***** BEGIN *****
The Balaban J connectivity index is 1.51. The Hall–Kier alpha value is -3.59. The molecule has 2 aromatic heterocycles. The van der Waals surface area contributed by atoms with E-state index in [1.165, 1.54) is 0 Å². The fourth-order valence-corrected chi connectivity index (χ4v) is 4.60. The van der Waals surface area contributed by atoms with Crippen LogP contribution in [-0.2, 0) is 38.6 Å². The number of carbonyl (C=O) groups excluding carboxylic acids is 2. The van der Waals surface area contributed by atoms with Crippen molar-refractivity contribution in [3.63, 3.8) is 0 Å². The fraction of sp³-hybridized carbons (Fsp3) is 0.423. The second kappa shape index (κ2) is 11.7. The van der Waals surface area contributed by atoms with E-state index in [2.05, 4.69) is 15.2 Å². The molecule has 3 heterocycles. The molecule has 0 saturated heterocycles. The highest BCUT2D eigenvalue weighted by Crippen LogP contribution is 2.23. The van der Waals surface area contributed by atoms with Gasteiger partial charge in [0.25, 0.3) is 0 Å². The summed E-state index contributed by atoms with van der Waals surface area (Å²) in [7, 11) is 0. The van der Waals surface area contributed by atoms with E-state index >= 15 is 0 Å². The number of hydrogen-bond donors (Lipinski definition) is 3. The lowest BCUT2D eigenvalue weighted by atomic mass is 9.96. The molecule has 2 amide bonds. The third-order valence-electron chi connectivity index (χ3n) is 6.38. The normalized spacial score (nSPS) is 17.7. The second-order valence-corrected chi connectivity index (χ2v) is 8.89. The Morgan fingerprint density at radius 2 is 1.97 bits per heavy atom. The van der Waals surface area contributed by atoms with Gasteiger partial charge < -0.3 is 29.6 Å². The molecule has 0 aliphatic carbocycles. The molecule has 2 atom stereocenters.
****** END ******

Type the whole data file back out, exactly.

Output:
The Balaban J connectivity index is 1.51. The Hall–Kier alpha value is -3.59. The molecule has 2 aromatic heterocycles. The van der Waals surface area contributed by atoms with E-state index in [1.165, 1.54) is 0 Å². The fourth-order valence-corrected chi connectivity index (χ4v) is 4.60. The van der Waals surface area contributed by atoms with Crippen LogP contribution in [-0.2, 0) is 38.6 Å². The number of carbonyl (C=O) groups excluding carboxylic acids is 2. The van der Waals surface area contributed by atoms with Crippen molar-refractivity contribution in [3.63, 3.8) is 0 Å². The fraction of sp³-hybridized carbons (Fsp3) is 0.423. The second kappa shape index (κ2) is 11.7. The van der Waals surface area contributed by atoms with E-state index in [2.05, 4.69) is 15.2 Å². The molecule has 3 heterocycles. The molecule has 0 saturated heterocycles. The highest BCUT2D eigenvalue weighted by Crippen LogP contribution is 2.23. The van der Waals surface area contributed by atoms with Gasteiger partial charge in [0.25, 0.3) is 0 Å². The summed E-state index contributed by atoms with van der Waals surface area (Å²) in [7, 11) is 0. The van der Waals surface area contributed by atoms with E-state index >= 15 is 0 Å². The number of hydrogen-bond donors (Lipinski definition) is 3. The lowest BCUT2D eigenvalue weighted by atomic mass is 9.96. The molecule has 2 amide bonds. The third-order valence-electron chi connectivity index (χ3n) is 6.38. The normalized spacial score (nSPS) is 17.7. The second-order valence-corrected chi connectivity index (χ2v) is 8.89. The Morgan fingerprint density at radius 2 is 1.97 bits per heavy atom. The van der Waals surface area contributed by atoms with Gasteiger partial charge < -0.3 is 29.6 Å². The molecule has 0 aliphatic carbocycles. The molecule has 2 atom stereocenters.